Nepal Votes to End Political Gridlock

By Gopal Sharma 19 November 2013

KATHMANDU — Nepal started voting on Tuesday to elect a special assembly which will draft a constitution aimed at ending years of political instability after the abolition of the monarchy, but the vote could be split and leave Nepal facing further turmoil.

Nepal’s neighbors, India and China, have grown increasingly concerned about its prolonged struggle to build a stable republic to replace the centuries old monarchy that was toppled by a 10-year Maoist revolt.

The fear is that the small nation of nearly 27 million people dependent on tourism, remittances and aid would weaken further and become a haven for militants and criminal gangs.

A previous attempt at writing a constitution after a 2008 election failed with political parties unable to agree on the form of government and the number of states to be carved out of the ethnically diverse country.

Nepal had five governments in as many years as power-hungry politicians formed and broke alliances.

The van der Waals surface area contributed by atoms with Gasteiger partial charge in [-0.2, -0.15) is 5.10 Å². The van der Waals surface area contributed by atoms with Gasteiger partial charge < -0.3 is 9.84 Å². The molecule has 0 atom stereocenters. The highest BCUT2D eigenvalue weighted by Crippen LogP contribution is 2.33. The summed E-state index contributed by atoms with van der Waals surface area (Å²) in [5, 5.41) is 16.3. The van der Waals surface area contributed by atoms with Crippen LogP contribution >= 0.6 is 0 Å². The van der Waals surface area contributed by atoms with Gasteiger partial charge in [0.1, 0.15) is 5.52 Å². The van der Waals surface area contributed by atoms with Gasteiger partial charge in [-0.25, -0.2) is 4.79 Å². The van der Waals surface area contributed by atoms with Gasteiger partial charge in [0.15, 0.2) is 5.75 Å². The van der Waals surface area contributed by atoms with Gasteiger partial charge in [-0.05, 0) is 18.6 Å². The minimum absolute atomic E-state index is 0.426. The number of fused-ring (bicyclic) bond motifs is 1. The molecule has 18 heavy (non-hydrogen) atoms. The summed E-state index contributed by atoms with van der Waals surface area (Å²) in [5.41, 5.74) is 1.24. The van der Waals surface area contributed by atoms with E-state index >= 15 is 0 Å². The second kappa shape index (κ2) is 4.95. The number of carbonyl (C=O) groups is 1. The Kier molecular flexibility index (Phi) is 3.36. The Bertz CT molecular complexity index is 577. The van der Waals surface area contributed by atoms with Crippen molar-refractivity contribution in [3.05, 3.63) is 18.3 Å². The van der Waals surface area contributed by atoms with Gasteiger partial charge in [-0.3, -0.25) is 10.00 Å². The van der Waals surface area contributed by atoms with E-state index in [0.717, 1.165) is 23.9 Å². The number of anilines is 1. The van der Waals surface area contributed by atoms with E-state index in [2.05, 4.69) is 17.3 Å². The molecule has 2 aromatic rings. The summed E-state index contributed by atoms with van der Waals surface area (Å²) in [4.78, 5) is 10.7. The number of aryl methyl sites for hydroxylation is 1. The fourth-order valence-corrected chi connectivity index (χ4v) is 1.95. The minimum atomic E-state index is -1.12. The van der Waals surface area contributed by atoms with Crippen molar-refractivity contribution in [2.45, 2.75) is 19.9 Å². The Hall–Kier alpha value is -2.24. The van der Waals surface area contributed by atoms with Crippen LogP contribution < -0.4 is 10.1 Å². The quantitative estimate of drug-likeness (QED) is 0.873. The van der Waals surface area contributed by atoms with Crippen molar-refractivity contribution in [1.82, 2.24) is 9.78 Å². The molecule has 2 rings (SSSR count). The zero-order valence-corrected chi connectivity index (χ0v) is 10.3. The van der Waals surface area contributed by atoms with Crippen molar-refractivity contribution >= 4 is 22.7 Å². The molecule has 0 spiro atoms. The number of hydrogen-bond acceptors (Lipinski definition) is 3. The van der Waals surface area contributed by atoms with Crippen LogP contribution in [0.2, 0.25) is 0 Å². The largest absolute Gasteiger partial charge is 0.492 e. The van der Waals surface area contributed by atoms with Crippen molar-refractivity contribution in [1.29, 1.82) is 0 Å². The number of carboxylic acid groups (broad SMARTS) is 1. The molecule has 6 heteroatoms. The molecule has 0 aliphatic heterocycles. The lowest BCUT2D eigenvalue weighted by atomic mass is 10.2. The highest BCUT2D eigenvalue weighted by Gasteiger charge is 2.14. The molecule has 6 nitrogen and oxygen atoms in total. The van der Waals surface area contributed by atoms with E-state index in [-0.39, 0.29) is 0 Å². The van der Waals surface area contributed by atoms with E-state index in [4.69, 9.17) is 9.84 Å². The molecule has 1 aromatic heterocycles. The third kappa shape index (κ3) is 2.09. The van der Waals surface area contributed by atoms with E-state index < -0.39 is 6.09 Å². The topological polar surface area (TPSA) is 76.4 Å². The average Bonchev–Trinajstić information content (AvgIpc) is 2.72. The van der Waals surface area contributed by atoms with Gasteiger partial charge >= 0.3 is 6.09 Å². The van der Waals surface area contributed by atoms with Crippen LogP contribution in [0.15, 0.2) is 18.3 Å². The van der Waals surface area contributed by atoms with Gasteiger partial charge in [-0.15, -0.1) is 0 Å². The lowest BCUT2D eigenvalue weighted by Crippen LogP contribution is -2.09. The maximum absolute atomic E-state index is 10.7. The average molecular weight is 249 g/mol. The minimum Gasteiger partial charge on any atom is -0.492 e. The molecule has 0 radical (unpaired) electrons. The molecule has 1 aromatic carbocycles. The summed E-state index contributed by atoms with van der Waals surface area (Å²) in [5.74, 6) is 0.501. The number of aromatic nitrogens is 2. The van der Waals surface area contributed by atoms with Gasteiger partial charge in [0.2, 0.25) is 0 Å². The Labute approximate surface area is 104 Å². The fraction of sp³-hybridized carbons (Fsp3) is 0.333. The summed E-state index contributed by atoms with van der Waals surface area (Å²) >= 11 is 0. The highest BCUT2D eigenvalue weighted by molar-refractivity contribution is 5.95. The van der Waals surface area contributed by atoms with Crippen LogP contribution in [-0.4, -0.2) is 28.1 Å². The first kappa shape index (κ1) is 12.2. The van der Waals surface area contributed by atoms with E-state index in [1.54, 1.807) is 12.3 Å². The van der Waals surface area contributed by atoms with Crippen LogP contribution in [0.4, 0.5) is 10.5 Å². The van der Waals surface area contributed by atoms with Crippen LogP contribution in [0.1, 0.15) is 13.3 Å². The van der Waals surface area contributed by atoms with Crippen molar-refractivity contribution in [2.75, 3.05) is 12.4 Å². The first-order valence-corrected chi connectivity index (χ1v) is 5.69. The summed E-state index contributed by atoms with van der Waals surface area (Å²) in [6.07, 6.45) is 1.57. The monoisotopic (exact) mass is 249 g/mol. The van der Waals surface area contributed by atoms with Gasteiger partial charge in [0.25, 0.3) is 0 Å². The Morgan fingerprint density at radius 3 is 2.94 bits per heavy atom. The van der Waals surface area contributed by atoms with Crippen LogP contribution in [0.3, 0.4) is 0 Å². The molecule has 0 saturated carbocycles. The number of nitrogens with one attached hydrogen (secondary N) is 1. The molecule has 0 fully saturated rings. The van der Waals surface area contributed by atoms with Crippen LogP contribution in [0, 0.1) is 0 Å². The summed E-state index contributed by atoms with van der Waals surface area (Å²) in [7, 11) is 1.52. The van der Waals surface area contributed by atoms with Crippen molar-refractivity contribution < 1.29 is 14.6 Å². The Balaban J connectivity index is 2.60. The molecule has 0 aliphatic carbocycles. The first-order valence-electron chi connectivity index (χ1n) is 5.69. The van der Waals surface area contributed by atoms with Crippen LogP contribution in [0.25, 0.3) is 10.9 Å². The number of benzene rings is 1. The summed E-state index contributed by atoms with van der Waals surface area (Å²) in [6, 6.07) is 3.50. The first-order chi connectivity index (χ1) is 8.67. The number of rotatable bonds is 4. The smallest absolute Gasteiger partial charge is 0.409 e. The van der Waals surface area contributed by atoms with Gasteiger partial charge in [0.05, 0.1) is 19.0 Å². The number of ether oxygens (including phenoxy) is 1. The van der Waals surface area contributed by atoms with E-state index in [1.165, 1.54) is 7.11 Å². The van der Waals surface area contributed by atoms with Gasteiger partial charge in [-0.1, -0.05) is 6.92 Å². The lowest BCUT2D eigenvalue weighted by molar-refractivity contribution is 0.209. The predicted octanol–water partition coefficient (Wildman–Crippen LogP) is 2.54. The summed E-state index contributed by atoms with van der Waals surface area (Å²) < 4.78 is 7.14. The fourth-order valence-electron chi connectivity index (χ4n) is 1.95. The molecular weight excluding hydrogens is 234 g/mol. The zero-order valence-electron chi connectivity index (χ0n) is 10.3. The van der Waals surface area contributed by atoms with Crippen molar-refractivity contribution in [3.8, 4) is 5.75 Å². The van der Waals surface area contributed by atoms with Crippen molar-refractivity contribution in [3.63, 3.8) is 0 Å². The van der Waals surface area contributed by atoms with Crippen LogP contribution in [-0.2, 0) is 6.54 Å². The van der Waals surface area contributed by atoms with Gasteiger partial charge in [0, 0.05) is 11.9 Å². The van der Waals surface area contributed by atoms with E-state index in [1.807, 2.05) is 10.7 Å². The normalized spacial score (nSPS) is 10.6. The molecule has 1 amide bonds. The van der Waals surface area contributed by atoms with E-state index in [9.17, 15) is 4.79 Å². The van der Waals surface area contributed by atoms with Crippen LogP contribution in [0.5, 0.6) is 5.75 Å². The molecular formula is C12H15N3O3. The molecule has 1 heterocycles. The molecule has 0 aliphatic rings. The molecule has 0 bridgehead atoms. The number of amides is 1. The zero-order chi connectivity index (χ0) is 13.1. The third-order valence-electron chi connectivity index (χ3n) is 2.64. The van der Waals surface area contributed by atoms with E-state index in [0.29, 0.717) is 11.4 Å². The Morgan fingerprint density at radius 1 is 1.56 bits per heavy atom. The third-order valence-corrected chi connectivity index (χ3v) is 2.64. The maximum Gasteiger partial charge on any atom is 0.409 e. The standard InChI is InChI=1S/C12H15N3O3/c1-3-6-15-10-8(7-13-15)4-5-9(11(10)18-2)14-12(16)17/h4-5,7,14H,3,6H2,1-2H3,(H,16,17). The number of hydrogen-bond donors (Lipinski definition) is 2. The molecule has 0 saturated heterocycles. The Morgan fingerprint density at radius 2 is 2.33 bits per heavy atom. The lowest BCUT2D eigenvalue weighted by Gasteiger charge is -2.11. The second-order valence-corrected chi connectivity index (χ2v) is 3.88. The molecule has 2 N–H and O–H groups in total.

Soldiers stood guard at Phailamchuli on Tuesday, a polling booth outside Kathmandu, as voters lined up hours early to elect the 601-member assembly that will act as a parliament and establish a government until a charter is ready.

“We are giving the politicians a second chance,” said Lal Bahadur Lama, 58, as he emerged from the polling station.

But some fear further political instability.

“The stalemate is not going to end anytime soon,” said Bimal Koirala who served as a chief secretary or the highest ranking bureaucrat. “All that the political parties are interested in is to rush to power.”

The election is being fought by Maoists who joined the political mainstream after signing a peace deal in 2006, the oldest Nepali Congress party, and scores of other parties including a royalist group that wants to reinstate a monarchy.

A 33-party alliance led by a breakaway Maoist faction has called for a boycott of the election and at least 30 people have been wounded in small bomb blasts in the run-up to the vote.

Streets were deserted on Tuesday as the government ordered all vehicles off the roads for election day.

“We have to give a message to the international community that Nepal is able to draft a new constitution,” President Ram Baran Yadav said in a statement late on Monday.

Counting of votes will begin on Wednesday, but a clear picture is expected to emerge in a week as votes from remote parts of the mountainous nation are counted.